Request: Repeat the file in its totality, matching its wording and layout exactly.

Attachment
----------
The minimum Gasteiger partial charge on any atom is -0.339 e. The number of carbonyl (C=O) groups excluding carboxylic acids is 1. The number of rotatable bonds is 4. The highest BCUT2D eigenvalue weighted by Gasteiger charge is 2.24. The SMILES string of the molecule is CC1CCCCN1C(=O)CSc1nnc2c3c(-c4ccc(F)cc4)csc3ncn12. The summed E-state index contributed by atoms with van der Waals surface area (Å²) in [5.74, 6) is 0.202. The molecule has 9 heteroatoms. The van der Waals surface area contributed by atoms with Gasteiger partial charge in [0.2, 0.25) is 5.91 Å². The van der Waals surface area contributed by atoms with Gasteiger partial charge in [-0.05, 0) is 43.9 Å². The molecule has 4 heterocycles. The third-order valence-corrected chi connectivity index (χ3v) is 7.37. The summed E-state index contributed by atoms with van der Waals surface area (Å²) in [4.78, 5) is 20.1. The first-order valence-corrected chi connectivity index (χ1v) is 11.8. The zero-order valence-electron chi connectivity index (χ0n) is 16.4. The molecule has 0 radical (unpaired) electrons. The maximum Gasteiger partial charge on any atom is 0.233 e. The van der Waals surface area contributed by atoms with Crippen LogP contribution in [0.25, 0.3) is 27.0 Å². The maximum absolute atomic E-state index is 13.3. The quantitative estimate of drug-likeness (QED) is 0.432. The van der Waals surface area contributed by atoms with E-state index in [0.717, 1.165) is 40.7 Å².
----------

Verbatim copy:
The minimum Gasteiger partial charge on any atom is -0.339 e. The number of carbonyl (C=O) groups excluding carboxylic acids is 1. The number of rotatable bonds is 4. The highest BCUT2D eigenvalue weighted by Gasteiger charge is 2.24. The SMILES string of the molecule is CC1CCCCN1C(=O)CSc1nnc2c3c(-c4ccc(F)cc4)csc3ncn12. The summed E-state index contributed by atoms with van der Waals surface area (Å²) in [5.74, 6) is 0.202. The molecule has 9 heteroatoms. The van der Waals surface area contributed by atoms with Gasteiger partial charge in [0.2, 0.25) is 5.91 Å². The van der Waals surface area contributed by atoms with Gasteiger partial charge in [-0.05, 0) is 43.9 Å². The molecule has 4 heterocycles. The third-order valence-corrected chi connectivity index (χ3v) is 7.37. The summed E-state index contributed by atoms with van der Waals surface area (Å²) in [4.78, 5) is 20.1. The first-order valence-corrected chi connectivity index (χ1v) is 11.8. The zero-order valence-electron chi connectivity index (χ0n) is 16.4. The molecule has 0 radical (unpaired) electrons. The maximum Gasteiger partial charge on any atom is 0.233 e. The van der Waals surface area contributed by atoms with Crippen LogP contribution in [0.25, 0.3) is 27.0 Å². The maximum absolute atomic E-state index is 13.3. The quantitative estimate of drug-likeness (QED) is 0.432. The van der Waals surface area contributed by atoms with E-state index in [0.717, 1.165) is 40.7 Å².